Cruelty fears at ritual kills
ANIMAL welfare inspectors are investigating what they believe is the widespread ritual slaughter of animals in suburban backyards.
Two RSPCA officers on Monday attended a stockyard at Mernda market, amid concerns animals were being bought for slaughter in backyard ceremonies for Eid al-Adha, the Muslim Festival of Sacrifice, which is held from December 8 to 10 and requires believers to sacrifice a live lamb or goat.
As officers arrived, theÂ Sunday Herald SunÂ witnessed dozens of vehicles turn back and leave.
The RSPCA was also investigating alleged cruel handling and transportation, after reports animals were dragged like “sacks of grain” and put in car boots.
Yard operator Andrew Wilson said he was aware some stock was mishandled and sold for illegal backyard slaughter, but he blamed cultural differences.
“That’s they way they do it in the Middle East,” he said.
TheÂ Sunday Herald SunÂ also saw a taxi with a sheep in the back seat – the driver said he was taking the animal to his home “just around the corner”.
Meat industry regulator PrimeSafe warned the practice was illegal and dangerous.
“This poses a major risk to public health and under no circumstances should any person consume meat that is slaughtered at any place other than a licensed facility,” PrimeSafe executive officer Brian Casey said.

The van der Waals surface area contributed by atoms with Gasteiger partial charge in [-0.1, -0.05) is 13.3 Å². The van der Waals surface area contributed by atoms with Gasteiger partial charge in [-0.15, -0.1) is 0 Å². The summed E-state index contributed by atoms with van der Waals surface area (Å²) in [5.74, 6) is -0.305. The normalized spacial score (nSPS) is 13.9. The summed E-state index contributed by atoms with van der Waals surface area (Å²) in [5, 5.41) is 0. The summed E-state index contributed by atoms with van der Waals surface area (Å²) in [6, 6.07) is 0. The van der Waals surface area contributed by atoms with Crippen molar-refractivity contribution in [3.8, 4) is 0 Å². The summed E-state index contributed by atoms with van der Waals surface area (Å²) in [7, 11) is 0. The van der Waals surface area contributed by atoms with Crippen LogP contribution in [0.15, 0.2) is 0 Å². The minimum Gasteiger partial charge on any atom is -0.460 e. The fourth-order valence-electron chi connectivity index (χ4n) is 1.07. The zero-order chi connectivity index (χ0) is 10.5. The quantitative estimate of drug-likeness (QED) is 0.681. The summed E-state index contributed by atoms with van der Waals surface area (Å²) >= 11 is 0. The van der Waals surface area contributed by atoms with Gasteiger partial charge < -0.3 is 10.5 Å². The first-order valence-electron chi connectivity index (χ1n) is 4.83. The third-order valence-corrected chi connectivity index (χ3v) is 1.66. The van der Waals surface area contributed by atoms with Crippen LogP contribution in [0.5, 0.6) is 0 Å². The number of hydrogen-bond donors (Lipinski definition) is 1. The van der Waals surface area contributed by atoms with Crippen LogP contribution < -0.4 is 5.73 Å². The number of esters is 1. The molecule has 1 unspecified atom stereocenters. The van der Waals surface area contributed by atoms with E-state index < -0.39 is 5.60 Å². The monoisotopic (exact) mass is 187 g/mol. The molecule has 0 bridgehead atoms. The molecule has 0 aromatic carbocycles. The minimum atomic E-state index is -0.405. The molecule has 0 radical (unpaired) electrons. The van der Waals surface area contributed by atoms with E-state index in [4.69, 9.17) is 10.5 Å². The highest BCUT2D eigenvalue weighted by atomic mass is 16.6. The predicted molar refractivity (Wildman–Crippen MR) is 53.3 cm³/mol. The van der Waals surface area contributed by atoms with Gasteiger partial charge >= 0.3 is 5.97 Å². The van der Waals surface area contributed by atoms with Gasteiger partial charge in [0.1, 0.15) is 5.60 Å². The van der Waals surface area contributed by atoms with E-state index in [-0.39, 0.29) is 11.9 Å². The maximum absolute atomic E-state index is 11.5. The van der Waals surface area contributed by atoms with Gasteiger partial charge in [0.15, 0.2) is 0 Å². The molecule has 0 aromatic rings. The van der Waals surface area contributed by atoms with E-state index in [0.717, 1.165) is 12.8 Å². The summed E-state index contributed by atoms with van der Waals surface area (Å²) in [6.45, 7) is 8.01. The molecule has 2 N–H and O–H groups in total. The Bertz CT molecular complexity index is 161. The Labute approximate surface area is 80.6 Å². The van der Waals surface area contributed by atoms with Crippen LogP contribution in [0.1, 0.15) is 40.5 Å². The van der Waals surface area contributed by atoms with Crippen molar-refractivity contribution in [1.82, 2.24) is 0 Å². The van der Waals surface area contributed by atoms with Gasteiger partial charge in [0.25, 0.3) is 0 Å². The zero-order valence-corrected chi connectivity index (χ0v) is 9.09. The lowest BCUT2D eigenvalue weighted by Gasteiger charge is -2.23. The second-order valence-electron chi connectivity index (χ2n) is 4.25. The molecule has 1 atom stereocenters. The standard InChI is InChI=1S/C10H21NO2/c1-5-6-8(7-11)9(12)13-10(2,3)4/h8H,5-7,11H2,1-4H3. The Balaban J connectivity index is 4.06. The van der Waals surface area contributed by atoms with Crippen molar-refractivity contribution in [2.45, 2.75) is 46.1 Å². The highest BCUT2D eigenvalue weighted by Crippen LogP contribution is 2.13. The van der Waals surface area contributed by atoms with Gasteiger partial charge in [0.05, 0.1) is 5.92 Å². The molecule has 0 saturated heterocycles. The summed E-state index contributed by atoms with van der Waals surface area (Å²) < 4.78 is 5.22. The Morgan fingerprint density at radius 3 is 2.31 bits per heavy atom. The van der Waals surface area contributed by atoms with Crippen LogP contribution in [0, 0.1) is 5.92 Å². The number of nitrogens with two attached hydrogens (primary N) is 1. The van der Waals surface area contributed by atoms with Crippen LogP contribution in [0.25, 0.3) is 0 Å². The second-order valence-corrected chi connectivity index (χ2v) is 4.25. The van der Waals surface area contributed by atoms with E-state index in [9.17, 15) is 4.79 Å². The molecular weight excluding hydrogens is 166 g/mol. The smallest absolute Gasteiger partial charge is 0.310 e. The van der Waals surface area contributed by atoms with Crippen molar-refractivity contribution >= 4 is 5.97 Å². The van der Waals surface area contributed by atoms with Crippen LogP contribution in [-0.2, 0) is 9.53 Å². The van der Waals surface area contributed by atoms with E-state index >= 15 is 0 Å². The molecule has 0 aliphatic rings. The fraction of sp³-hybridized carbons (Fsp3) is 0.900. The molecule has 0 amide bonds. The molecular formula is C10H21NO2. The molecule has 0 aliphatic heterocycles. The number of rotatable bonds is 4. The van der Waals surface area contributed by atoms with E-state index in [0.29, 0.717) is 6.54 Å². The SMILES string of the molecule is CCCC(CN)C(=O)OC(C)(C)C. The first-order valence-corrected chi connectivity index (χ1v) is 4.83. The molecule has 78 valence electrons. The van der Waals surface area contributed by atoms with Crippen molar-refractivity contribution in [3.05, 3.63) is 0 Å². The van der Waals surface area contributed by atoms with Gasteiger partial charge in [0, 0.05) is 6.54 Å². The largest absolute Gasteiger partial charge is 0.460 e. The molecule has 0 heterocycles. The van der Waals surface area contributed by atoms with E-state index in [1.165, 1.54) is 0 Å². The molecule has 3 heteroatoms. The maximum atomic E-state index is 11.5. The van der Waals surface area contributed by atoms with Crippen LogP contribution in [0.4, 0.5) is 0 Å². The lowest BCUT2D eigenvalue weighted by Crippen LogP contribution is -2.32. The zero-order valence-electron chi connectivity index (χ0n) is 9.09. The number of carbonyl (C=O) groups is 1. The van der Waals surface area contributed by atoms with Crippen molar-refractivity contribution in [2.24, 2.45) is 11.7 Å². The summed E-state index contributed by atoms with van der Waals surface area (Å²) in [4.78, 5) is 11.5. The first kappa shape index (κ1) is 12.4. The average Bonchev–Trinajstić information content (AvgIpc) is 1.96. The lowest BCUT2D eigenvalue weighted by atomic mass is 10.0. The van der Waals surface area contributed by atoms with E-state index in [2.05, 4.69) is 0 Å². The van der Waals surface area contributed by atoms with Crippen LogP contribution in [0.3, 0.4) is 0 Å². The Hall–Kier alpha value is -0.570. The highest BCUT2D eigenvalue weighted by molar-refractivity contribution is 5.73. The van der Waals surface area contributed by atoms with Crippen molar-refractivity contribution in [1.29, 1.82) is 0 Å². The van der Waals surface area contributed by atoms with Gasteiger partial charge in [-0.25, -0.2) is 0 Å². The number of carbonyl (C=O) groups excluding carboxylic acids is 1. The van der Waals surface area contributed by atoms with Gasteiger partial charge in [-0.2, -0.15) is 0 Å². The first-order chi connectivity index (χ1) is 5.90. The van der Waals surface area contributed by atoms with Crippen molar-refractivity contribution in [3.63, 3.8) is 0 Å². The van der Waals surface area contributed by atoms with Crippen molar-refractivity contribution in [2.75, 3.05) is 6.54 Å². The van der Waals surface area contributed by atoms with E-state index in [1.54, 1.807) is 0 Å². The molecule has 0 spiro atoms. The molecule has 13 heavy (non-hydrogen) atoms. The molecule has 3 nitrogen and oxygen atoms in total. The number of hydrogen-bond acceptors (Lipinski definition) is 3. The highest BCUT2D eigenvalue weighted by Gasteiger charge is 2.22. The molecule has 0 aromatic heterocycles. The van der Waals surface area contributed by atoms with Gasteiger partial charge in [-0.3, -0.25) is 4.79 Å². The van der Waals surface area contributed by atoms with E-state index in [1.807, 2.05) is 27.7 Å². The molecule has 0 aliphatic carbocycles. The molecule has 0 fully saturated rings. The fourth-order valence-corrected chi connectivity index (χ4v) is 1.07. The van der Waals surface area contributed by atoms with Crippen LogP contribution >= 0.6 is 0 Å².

Residents said they felt sorry for the animals.
“Some of the animals are stunned, but others are crying out in pain – it’s the Muslims getting them to sacrifice for that festival. Everyone knows that, but no one does anything to stop it,” Tamara Cornell said.
Hundreds of animals were killed by novices each year, RSPCA inspector Allie Jalbert said.
“The concern is that animals are being inhumanely slaughtered and experiencing great pain and suffering,” she said.
Animal rights activist Sharon O’Horgan said some people viewed live animals as a budget meal.
“A living sheep costs about $30-$40, making it cheap meat,” she said.
* Ameer Ali makes the usual BS apologies:
Vice president of the Regional Islamic Council, Dr Ameer Ali, said Muslims should not be slaughtering animals in backyards.
“They should take them to the abattoir like it is done in Australia – and they should not drag the animals, but treat them kindly,” he said.